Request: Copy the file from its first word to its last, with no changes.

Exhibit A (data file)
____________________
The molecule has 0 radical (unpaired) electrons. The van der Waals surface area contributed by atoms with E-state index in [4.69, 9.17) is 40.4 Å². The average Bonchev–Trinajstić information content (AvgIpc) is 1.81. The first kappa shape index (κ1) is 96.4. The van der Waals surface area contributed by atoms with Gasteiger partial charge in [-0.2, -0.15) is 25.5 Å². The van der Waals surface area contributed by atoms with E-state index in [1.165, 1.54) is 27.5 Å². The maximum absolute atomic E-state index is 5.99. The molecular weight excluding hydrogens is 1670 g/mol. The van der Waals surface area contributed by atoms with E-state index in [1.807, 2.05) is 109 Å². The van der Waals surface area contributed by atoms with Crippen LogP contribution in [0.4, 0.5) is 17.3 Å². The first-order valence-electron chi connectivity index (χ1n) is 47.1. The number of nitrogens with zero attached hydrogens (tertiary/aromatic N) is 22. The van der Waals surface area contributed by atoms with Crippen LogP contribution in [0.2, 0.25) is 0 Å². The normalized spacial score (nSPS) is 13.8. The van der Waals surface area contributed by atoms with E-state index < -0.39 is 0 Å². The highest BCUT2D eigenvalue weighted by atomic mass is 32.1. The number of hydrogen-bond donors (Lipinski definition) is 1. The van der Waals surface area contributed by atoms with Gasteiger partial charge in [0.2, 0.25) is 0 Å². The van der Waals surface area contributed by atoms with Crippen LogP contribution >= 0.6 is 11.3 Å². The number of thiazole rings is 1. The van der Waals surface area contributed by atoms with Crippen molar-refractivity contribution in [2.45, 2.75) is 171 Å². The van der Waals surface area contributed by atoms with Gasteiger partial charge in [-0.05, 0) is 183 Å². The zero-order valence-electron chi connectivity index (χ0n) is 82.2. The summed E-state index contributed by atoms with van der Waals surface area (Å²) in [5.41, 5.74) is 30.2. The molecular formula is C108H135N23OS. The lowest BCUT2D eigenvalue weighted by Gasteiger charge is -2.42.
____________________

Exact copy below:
The molecule has 0 radical (unpaired) electrons. The van der Waals surface area contributed by atoms with E-state index in [4.69, 9.17) is 40.4 Å². The average Bonchev–Trinajstić information content (AvgIpc) is 1.81. The first kappa shape index (κ1) is 96.4. The van der Waals surface area contributed by atoms with Gasteiger partial charge in [-0.2, -0.15) is 25.5 Å². The van der Waals surface area contributed by atoms with E-state index in [1.165, 1.54) is 27.5 Å². The maximum absolute atomic E-state index is 5.99. The molecular weight excluding hydrogens is 1670 g/mol. The van der Waals surface area contributed by atoms with E-state index in [1.807, 2.05) is 109 Å². The van der Waals surface area contributed by atoms with Crippen LogP contribution in [0.4, 0.5) is 17.3 Å². The first-order valence-electron chi connectivity index (χ1n) is 47.1. The number of nitrogens with zero attached hydrogens (tertiary/aromatic N) is 22. The van der Waals surface area contributed by atoms with Crippen LogP contribution in [0.2, 0.25) is 0 Å². The normalized spacial score (nSPS) is 13.8. The van der Waals surface area contributed by atoms with E-state index < -0.39 is 0 Å². The highest BCUT2D eigenvalue weighted by atomic mass is 32.1. The number of hydrogen-bond donors (Lipinski definition) is 1. The van der Waals surface area contributed by atoms with Gasteiger partial charge in [0.2, 0.25) is 0 Å². The van der Waals surface area contributed by atoms with Crippen LogP contribution >= 0.6 is 11.3 Å². The number of thiazole rings is 1. The van der Waals surface area contributed by atoms with Crippen molar-refractivity contribution in [2.45, 2.75) is 171 Å². The van der Waals surface area contributed by atoms with Gasteiger partial charge in [-0.05, 0) is 183 Å². The zero-order valence-electron chi connectivity index (χ0n) is 82.2. The summed E-state index contributed by atoms with van der Waals surface area (Å²) in [5.41, 5.74) is 30.2. The molecular formula is C108H135N23OS. The lowest BCUT2D eigenvalue weighted by Gasteiger charge is -2.42.